London to Calcutta, in a Bus

London to Calcutta, in a Bus
Westminster Abbey, London, Photo Credit: Shutterstock.com

Amidst the reality of ‘virtual travel’ over the past few months, netizens have found a new reason to be excited: tales of overland trans-continental bus tours

Uttara Gangopadhyay
July 03 , 2020
06 Min Read

With the COVID-19 pandemic throttling all ideas of ‘real’ travel for the past few months, everyone has been exploring the virtual world, when suddenly somebody discovered the report of a London-Calcutta-London bus tour which took place a little over 60 years back. Now the digital world is rife with reports, old photographs, and tales of similar overland bus tours that happened not so long ago.

The most popular mention that is doing the rounds is a 1957 trip organised by Oswald-Joseph Garrow-Fisher, in a bus named The Indiaman that he owned and drove (recall, large merchant ships used for trading between Europe and southern Asia from 16th to 19th century were called The Indiaman).

The bus began its journey with 20 passengers on board among whom seven passengers (two women and five men) returned to London, thus completing the round trip.

The bus departed from London on April 15, 1957. Tickets cost £85 for the London to Calcutta section and £65 for the return journey. It travelled through France, Italy, Yugoslavia (as it was then known as), Bulgaria, Turkey, Iran and Pakistan. During the trip, passengers stayed overnight in hotels (or camped out where there were none). The bus reached Calcutta on June 5 and returned to London on August 2 of the same year, apparently 16 days behind its scheduled arrival date. Interestingly, one of the reasons for the delay was the closure of the Pakistani-Iranian border beyond Lahore owing to the Asian Flu epidemic.

Then Calcutta’s iconic newspaper The Statesman covered the arrival of the bus in the city and posted an image of it parked on Wood Street. The report stated that one of the passengers was a 76-year-old Mrs J Scotter, whose only resentment was ‘the barrage of questions that newspaper men put to her at every important town’ they stopped.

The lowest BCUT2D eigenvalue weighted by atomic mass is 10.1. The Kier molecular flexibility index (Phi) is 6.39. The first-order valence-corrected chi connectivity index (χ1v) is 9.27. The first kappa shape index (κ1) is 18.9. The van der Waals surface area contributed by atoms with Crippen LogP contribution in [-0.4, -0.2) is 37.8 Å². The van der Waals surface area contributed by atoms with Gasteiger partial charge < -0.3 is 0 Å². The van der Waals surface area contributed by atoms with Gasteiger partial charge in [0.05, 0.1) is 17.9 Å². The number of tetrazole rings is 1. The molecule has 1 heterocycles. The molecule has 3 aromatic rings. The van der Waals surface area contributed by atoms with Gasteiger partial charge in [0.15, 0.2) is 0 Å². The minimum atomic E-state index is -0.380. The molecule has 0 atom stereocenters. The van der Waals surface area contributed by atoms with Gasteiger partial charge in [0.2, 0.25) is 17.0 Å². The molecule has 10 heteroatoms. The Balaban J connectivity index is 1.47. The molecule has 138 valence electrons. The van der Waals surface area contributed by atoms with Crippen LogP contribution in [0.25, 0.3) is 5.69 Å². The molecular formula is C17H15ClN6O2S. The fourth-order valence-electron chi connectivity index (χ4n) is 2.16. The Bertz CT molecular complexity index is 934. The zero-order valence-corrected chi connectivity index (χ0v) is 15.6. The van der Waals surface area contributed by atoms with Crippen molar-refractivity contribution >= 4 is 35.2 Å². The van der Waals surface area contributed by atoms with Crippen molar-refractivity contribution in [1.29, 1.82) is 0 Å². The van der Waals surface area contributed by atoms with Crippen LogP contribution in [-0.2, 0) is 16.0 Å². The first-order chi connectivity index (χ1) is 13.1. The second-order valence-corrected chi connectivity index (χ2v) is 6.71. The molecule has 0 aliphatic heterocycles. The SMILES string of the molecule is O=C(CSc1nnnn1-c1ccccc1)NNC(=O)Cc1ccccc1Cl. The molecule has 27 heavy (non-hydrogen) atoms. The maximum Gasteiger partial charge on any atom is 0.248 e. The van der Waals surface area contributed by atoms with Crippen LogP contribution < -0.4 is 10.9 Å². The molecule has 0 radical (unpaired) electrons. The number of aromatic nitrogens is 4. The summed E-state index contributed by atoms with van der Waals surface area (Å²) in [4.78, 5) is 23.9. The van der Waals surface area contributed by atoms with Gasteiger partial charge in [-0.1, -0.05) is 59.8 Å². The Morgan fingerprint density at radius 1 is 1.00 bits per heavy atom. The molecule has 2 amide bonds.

According to a New York Times report (by Leonard Ingalis), which covered the return of the bus to London, Garrow-Fischer said he was not as alarmed by the cliffs and hairpin bends of Mount Ararat region in Turkey as of the ‘narrow roads with soft shoulders and wandering cyclists in India’. (Except for the major expressways, the latter remains true for Indian roads even today). The NYT report contained many interesting anecdotes, including one that says the British Embassy in Teheran were so relieved to find that the news of all the passengers being murdered by bandits was only a rumour, they organised a cocktail party for the group.

One of the passengers, Peter Moss, 22, did not return to London but continued his journey eastwards, by sea, to Malaya. The diary, photographs and sketches of his journey later formed the basis of his book ‘The Indiaman – When the Going was Good by Land and Sea’ (published by Galda Verlag), which gives a fair description of the journey by bus.

If you dig into the net world, you are likely to find many interesting references to the journey. Such as an image in the archives section of the website named Old Classic Cars shows some of the women passengers standing in front of the bus while a crowd of Indian men, women and children looked on curiously. The accompanying note said that the bus was a high mileage AEC Regal III which was used for the first four trips while a purpose-built AEC Mandator was used later on.

Apparently, similar journeys continued through the 60s and 70s, according to tweeples.

However, this was not the first cross-continental journey by road. In 1956, six students from Britain’s Cambridge and Oxford universities travelled from England to Singapore. According to the Post Magazine, the expedition not only received several sponsorships but was also supported by a young David Attenborough, who provided film stock and edited the team's colour footage into a black-and-white television documentary for the BBC.

Another post that is doing the rounds is the one about ‘Albert’. The bus left Sydney (Australia) on October 8, 1968, reached London on February 17, 1969, and returned to Sydney the same year. Operated by Albert Tours, there were also regular tours between London and Calcutta as well as between Sydney and London. You may read more about it here.


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